Sourland Mountain Preserve


Sourland Mountain Preserve with Alex Regan - August 16, 2007 016.jpg


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Park Overview:

The largest of the open spaces on Sourland Mountain, with easy to moderate trails.

Trail Uses:Hiking, Mountain biking, Bridle path
Dogs:Dogs on leash
Trail Miles:
Park Acreage:3197 acres
Hillsborough &
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Park Description:

The largest of the open spaces on Sourland Mountain is the 3,197-acre Sourland Mountain Preserve, a Somerset County park.  It occupies a portion of the northeast "point" of the Sourland Region, which stretches southwest across Hillsborough and Montgomery Townships through southern Hunterdon and northern Mercer counties to the Delaware River.

Trails Overview:

The preserve contains nested loop and connecting trails through a mature hardwood forest of primarily oak, beech, and tulip trees.  The Pondside Trail [circle] is an easy 0.5-mile loop trail over level to gently sloping terrain.  Another easy trail, the Maple Flats Trail [triangle], loops 1.1 miles further into the preserve.  Rising and descending moderately to the ridge, the Ridge Trail [rectangle] covers 3.3 miles.   For a trail map, click on the preserve's web site below in Contact Information.

  • In dry season, when posted as appropriate, mountain bikers and equestrians can use the trails.

The parking lot and trailhead are located on East Mountain Road, 0.6 mile south of NJ 514 [Amwell Road], off US 206 near Somerville.   For directions, click on the preserve's web site below in Contact Information, and follow the link to "Parks and Facilities."

Contact Information:Somerset County Park Commission
Region:Central Jersey

Comment: Please be relevant, civil, non-commercial.

Sourland Hike Rally Sept. 8

Somerset County Parks System has given permission to the Sourland Planning Council to hold a hikers rally  in the park on September 8th as a fundraiser.  There will be eight different guided hikes that Saturday morning, led by some well-known area naturalists / open space advocates, including nature photographer Clem Fiori and Stony Brook Watershed's chief env. educator Jeff Hoagland.  Brick over pizza and ice cream are included and served in park after and a t-shirt too!  Also, a road cycling rally at own pace of up to 60 miles will also be set to go.  Should be fun and raise consciousness of this Central NJ jewel.  More info at .

sourland hike

did the loop on Memorial Day (hot humid) - an interesting trail but not among my top-ten in the state. The Devil's Half Acre is cool and worth the trek. Did not find Rolling Rocks all that exciting -but perhaps after a major rain storm or winter thaw.... and as noted before - From #6 you can take the Red Square to the Rocks -then continue up to #8.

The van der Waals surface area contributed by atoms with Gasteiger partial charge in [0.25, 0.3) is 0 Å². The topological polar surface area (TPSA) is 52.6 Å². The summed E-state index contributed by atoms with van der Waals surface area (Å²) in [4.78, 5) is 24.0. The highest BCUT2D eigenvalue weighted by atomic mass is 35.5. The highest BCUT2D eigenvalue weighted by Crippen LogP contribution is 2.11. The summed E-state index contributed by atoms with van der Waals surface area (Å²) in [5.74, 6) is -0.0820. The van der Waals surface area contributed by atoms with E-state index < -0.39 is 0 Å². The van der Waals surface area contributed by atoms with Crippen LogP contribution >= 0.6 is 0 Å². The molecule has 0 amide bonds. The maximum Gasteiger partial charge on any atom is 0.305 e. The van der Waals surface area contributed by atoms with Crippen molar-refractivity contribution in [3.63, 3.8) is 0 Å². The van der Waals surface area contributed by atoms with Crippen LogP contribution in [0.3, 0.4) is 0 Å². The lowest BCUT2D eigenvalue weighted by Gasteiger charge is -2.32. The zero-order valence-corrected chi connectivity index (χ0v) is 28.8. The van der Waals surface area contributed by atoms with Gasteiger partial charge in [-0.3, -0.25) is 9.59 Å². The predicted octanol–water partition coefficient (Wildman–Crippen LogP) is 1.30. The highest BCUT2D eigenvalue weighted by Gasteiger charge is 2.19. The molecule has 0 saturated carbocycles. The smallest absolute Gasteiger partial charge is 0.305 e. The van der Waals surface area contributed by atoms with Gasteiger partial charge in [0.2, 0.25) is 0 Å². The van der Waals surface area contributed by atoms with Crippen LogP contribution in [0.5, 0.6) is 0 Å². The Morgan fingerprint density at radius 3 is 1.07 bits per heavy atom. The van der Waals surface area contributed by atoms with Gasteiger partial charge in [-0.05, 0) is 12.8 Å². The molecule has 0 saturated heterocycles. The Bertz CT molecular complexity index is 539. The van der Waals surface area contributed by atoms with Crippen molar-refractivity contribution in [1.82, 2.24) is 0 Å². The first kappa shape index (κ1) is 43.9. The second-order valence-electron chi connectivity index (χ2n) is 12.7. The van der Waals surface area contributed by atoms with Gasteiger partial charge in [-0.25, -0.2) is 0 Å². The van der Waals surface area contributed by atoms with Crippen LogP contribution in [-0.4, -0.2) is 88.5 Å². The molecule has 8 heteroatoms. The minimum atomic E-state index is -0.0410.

New trails have been blazed with red blazes

Two new trails are now blazed with red blazes. The Ridge Trail [white square blazes] connects to the newly blazed Red Blaze trail which runs to Roaring Brook and the re-connects with the Ridge Trail below the brook. The Red Circular blazed trail runs north from the brook and terminates at the gas line.

Trails at Sourland

I left a comment about hiking beyond the fence between markers 6 and 8. I stated that the Somerset County Park Commission had made a lease arrangement with the private property owner to allow hikers to be able to get over to the wonderful boulders and Roaring Brook. A Trail Conference member questioned me about this. He said that he had seen the trail blaze beyond the fence but had not ventured in. Well, friends, venture in. I was at Sourland today. I hike it backwards from 13 to 1, clockwise.. When I got to 8, the trail was blazed beyond the fence. I hiked in and up to the cairn. To go the the brook, take the left fork at the Cairn. The trail will eventually take you to a spopt where you can easily get to the brook. Go back from the brook to the trail and continue in the clockwise direction. Soon there will be a trail off to the right, no blaze, yet, but that is the correct trail. The trail is also blazed straight ahead, and it is terrific, but it ultimately at least for now just dumps you out after quite a while at the gas line. You then have turn right to hike back down the gas line in the direction of thre parking lot, until you come to the trail on the left at 5. If you hike from 1 to 13, counter clockwise, just go on through the fence and keep on to the brook. Go out still keeping to the counter clockwise direction. If there are any other questions about this, my source is Sgt Phil Richards, superintendent of the the Somerset County Park Rangers. Richard Mitnick